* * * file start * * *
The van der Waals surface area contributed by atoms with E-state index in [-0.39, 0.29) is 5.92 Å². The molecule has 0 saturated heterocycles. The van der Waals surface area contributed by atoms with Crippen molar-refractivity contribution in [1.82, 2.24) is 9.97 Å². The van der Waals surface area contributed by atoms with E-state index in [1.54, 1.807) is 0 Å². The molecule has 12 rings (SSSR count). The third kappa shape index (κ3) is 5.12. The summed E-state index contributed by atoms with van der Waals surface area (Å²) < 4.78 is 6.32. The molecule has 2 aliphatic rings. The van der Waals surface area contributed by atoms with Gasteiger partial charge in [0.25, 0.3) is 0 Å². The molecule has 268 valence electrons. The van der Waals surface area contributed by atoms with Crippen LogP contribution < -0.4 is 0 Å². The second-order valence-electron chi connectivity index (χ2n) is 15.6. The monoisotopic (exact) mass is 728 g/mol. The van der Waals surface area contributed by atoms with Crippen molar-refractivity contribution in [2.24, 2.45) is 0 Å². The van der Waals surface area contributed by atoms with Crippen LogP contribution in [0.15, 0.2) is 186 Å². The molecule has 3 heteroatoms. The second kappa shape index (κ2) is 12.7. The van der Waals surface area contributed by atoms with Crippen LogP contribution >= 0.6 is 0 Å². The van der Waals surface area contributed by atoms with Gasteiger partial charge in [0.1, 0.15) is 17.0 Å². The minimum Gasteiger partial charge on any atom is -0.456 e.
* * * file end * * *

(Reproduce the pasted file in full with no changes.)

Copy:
The van der Waals surface area contributed by atoms with E-state index in [-0.39, 0.29) is 5.92 Å². The molecule has 0 saturated heterocycles. The van der Waals surface area contributed by atoms with Crippen molar-refractivity contribution in [1.82, 2.24) is 9.97 Å². The van der Waals surface area contributed by atoms with E-state index in [1.54, 1.807) is 0 Å². The molecule has 12 rings (SSSR count). The third kappa shape index (κ3) is 5.12. The summed E-state index contributed by atoms with van der Waals surface area (Å²) < 4.78 is 6.32. The molecule has 2 aliphatic rings. The van der Waals surface area contributed by atoms with Gasteiger partial charge in [0.25, 0.3) is 0 Å². The molecule has 268 valence electrons. The van der Waals surface area contributed by atoms with Crippen LogP contribution < -0.4 is 0 Å². The second-order valence-electron chi connectivity index (χ2n) is 15.6. The monoisotopic (exact) mass is 728 g/mol. The van der Waals surface area contributed by atoms with Crippen molar-refractivity contribution in [2.24, 2.45) is 0 Å². The van der Waals surface area contributed by atoms with Crippen LogP contribution in [0.15, 0.2) is 186 Å². The molecule has 3 heteroatoms. The second kappa shape index (κ2) is 12.7. The van der Waals surface area contributed by atoms with Crippen LogP contribution >= 0.6 is 0 Å². The van der Waals surface area contributed by atoms with Gasteiger partial charge in [0.1, 0.15) is 17.0 Å². The minimum Gasteiger partial charge on any atom is -0.456 e.